• New staff forecasts: The current practice of conducting a comprehensive joint assessment of the prevailing state of financing conditions against the inflation outlook at meetings in which new staff projections become available makes the September meeting one of the more relevant meetings, as the outcome of that assessment will inform the PEPP purchase pace over the following quarter. On growth, although the ECB is likely to acknowledge the continued risks from the delta variant, in light of improved activity data an upward revision to the ECB’s near term growth projections is likely and the ECB will probably continue to see the risks to the economic outlook as broadly balanced. As for inflation, the July Meeting Minutes eluded to upside risks relative to the June staff projections, particularly regarding the near term. While a marking to market is likely to see the 2021 and 2022 forecasts revised upwards indeed, we believe expectations for late in the forecast horizon are unlikely to be meaningfully altered. The most relevant 2023 HICP inflation projection will either remain unchanged at 1.4%, or see a minor uplift to 1.5%. At present, Euro area inflation is driven almost entirely by energy price base effects and there has been no sign of a sustained pick-up in underlying price pressures. Even the minor upward revision would see the ECB continue to project a substantial undershoot relative to the price stability target over the policy relevant horizon. In December the ECB will publish the inaugural 2024 economic projections, which will probably serve to inform the decision on the asset purchase policy configuration in 2022.
  • Medium term outlook: The ECB currently buys €80bn per month under the PEPP and €20bn per month under the APP. Once the pandemic-related effects on the inflation path are sufficiently neutralized via temporary policy measures like the PEPP and subsidized liquidity provisions, we believe more regular asset purchase tools will come back to prominence in order to fine-tune the post-pandemic monetary policy stance from 2022 onwards, while interest rate cuts will remain on the back-burner. In our view, the strategy review results institutionalize the recent ECB pivot from intensity to duration of monetary policy support, which is reflected in a focus on persistence of monetary policy action close to the lower bound on interest rates. What matters to the monetary policy stance is the total amount of asset purchases, with the split amongst programs largely a political decision. We expect the PEPP to end next year, potentially as early as March 2022, and expect the regular APP to be upsized from €20bn to €60bn per month in return, as progress towards the 2% medium-term inflation aim remains meagre. We would also expect the ECB to maintain the practice of regular joint assessments of financing conditions and inflation outlook to derive asset purchase quantities, and to emphasize existing APP flexibilities, particularly in relation to an impaired transmission mechanism which should dispel concerns about ability and willingness to deviate from the capital key as needed.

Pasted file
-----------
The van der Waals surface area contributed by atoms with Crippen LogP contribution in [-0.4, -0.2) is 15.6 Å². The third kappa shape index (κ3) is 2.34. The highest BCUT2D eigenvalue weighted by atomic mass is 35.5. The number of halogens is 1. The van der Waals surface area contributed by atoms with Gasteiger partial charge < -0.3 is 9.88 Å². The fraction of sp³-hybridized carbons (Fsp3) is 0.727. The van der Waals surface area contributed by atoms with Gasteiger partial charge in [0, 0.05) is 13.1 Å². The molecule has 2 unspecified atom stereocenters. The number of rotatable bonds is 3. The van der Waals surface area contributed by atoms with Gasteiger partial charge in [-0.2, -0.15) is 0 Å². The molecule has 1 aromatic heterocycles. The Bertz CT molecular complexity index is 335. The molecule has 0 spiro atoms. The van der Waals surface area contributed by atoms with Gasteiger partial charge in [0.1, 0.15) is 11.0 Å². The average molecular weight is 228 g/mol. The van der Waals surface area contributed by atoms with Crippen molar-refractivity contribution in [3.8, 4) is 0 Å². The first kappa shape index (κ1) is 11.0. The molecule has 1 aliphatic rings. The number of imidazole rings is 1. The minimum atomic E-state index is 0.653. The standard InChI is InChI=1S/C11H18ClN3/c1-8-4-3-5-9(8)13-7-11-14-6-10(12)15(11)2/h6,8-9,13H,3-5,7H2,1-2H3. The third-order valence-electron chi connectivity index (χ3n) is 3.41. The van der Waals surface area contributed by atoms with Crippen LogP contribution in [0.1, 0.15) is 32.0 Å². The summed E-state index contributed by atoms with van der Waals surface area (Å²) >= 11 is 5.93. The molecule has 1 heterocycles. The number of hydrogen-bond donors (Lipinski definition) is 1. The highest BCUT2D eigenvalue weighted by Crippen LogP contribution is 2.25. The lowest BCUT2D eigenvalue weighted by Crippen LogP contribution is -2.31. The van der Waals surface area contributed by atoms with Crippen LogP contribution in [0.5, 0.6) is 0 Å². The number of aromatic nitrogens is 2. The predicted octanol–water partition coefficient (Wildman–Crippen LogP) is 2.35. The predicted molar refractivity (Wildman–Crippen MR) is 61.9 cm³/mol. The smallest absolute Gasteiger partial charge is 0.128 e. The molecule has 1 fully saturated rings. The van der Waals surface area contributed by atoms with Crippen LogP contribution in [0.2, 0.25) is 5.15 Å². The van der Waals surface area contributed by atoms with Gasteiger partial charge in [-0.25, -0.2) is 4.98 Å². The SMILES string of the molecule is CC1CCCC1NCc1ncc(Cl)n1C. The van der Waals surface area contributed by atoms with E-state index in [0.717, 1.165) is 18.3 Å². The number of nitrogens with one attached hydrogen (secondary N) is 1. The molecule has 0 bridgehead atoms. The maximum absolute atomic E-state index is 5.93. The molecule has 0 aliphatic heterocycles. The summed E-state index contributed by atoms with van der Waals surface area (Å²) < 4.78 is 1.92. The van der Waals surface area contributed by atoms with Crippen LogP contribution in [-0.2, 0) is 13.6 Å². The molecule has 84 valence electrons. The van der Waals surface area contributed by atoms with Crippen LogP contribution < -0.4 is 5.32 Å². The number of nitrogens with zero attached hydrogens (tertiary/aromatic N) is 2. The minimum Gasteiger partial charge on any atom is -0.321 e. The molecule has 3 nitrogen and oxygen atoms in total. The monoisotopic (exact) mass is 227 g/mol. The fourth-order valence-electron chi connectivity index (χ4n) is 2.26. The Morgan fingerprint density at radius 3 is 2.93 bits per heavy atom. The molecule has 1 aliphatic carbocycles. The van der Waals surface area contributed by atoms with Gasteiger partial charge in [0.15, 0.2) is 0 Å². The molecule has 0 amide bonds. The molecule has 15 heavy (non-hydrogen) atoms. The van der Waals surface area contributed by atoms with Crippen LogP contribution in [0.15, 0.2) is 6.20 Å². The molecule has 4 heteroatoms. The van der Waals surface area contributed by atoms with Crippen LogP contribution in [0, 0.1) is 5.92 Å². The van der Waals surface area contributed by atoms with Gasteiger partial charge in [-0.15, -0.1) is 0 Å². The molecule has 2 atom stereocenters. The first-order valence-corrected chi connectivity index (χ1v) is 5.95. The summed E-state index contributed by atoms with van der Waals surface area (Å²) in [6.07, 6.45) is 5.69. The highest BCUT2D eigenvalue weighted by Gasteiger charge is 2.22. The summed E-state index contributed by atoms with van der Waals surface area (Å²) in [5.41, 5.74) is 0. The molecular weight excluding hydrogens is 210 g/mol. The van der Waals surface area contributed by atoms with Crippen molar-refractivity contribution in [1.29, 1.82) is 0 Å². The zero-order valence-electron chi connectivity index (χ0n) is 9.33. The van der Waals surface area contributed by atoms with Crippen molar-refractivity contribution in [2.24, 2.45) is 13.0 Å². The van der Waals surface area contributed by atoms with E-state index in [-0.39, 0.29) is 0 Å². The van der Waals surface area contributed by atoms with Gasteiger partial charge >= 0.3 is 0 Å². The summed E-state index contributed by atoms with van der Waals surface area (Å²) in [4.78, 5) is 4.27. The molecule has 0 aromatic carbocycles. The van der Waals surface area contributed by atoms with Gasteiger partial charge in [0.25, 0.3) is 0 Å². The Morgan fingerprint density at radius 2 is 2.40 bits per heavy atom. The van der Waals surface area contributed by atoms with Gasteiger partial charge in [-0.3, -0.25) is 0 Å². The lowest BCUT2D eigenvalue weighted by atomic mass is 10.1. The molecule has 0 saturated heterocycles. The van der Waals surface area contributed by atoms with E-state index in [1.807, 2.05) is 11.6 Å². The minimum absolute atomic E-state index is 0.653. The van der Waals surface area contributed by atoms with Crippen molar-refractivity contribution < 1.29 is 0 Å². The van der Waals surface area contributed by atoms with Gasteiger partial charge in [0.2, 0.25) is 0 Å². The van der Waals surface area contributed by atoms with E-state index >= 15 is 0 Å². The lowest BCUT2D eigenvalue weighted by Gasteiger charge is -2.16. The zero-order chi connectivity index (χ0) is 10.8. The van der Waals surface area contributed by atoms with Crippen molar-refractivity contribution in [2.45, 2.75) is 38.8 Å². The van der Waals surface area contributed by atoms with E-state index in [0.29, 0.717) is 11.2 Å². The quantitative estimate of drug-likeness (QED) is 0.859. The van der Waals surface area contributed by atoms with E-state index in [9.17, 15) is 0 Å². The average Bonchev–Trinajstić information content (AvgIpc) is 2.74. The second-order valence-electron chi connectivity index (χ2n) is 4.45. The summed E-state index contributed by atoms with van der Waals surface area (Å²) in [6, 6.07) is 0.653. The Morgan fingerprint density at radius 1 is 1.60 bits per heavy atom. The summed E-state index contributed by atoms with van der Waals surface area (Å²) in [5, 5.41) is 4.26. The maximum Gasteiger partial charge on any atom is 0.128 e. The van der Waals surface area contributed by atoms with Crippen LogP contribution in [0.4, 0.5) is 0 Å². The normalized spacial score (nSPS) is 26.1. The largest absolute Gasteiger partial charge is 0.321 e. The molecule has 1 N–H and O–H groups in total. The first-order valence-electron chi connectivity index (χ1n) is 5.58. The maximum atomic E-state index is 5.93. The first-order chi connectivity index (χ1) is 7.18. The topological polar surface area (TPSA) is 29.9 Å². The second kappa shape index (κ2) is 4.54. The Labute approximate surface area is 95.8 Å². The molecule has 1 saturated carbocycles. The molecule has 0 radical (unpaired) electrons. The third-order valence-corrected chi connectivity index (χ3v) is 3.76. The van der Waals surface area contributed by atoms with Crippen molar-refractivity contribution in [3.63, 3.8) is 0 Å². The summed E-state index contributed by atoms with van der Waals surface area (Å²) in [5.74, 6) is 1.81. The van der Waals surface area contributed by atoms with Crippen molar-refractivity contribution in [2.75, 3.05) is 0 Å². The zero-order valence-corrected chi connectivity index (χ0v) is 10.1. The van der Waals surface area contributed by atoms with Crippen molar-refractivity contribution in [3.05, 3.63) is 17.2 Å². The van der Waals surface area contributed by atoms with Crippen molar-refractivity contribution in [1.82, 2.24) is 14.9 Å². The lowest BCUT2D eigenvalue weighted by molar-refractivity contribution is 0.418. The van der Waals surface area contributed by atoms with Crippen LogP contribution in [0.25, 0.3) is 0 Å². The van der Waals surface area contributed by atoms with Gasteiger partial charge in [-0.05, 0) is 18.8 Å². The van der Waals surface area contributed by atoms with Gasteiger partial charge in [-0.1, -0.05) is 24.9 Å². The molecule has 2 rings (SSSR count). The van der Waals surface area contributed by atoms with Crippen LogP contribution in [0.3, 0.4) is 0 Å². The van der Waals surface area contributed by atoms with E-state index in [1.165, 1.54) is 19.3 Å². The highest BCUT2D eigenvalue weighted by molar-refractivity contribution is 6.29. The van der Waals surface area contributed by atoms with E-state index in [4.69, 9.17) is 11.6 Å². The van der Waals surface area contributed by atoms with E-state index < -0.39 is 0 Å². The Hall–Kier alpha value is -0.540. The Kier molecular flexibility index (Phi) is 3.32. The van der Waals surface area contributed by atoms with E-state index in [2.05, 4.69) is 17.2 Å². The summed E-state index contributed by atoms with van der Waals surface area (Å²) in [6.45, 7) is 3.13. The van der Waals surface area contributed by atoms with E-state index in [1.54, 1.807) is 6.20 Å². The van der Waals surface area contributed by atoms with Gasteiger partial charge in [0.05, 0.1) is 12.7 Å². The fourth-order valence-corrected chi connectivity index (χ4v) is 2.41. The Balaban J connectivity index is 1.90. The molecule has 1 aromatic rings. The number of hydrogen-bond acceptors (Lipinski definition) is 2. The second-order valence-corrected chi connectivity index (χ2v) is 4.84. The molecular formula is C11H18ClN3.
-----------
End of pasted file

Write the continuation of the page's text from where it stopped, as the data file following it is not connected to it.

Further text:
• Strategy review: We believe the new strategy means, by and large, old policy and cements the revealed preference of maintaining the current monetary policy configuration for longer instead of easing conditions aggressively. The ECB currently projects 1.4% HICP inflation for 2023, and in moving its medium-term inflation target up to a symmetric 2% the ECB invites the question of how it will achieve this more ambitious goal from such a low starting point while using the same old tools. And indeed, the strategy review didn’t address specific methods or configurations to reach the new 2% target. Setting a higher inflation target alone without altering the policy mix therefore does little to assuage doubts that the ECB can achieve its new target. We believe the new forward guidance on policy rates serves mainly the purpose of avoiding mistakes of the past, of tying the Governing Council to the mast and avoiding premature tightening (APT) of monetary policy. We believe the new forward guidance on policy rates implies that the ECB would now have to project inflation at 2% for the two years following the current year, and probably core inflation above 1.6% and on an increasing trend before it considers hiking interest rates. While the ECB’s APT is intended to reassure markets that the ECB will remain patient and won’t repeat the hawkish mistakes of 2008 and 2011, that focus on defense also suggests that there won’t be any serious attempt to credibly close the longstanding gap between the inflation target and projected inflation. Similar to the Bank of Japan, the ECB is now firmly focused on persistence and sustainability of its monetary policy measures and less so on achieving the inflation target within a reasonable horizon.